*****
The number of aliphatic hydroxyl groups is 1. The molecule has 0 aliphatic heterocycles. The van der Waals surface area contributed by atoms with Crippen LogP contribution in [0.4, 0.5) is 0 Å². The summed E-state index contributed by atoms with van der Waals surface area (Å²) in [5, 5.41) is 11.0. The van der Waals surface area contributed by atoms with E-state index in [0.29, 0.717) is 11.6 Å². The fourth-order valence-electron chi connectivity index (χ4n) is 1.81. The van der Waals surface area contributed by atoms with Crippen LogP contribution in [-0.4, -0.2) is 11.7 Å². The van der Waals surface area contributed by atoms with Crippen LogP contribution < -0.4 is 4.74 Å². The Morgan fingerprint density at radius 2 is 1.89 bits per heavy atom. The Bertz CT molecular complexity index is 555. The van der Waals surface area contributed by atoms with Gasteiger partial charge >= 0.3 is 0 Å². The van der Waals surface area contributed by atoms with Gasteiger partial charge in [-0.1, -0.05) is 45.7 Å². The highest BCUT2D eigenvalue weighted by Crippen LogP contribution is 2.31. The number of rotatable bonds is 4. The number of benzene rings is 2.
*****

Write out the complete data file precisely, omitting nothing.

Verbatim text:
The number of aliphatic hydroxyl groups is 1. The molecule has 0 aliphatic heterocycles. The van der Waals surface area contributed by atoms with Crippen LogP contribution in [0.4, 0.5) is 0 Å². The summed E-state index contributed by atoms with van der Waals surface area (Å²) in [5, 5.41) is 11.0. The van der Waals surface area contributed by atoms with E-state index in [0.29, 0.717) is 11.6 Å². The fourth-order valence-electron chi connectivity index (χ4n) is 1.81. The van der Waals surface area contributed by atoms with Crippen LogP contribution in [-0.4, -0.2) is 11.7 Å². The van der Waals surface area contributed by atoms with Crippen LogP contribution < -0.4 is 4.74 Å². The Morgan fingerprint density at radius 2 is 1.89 bits per heavy atom. The Bertz CT molecular complexity index is 555. The van der Waals surface area contributed by atoms with Gasteiger partial charge >= 0.3 is 0 Å². The van der Waals surface area contributed by atoms with Gasteiger partial charge in [-0.1, -0.05) is 45.7 Å². The highest BCUT2D eigenvalue weighted by Crippen LogP contribution is 2.31. The number of rotatable bonds is 4. The number of benzene rings is 2.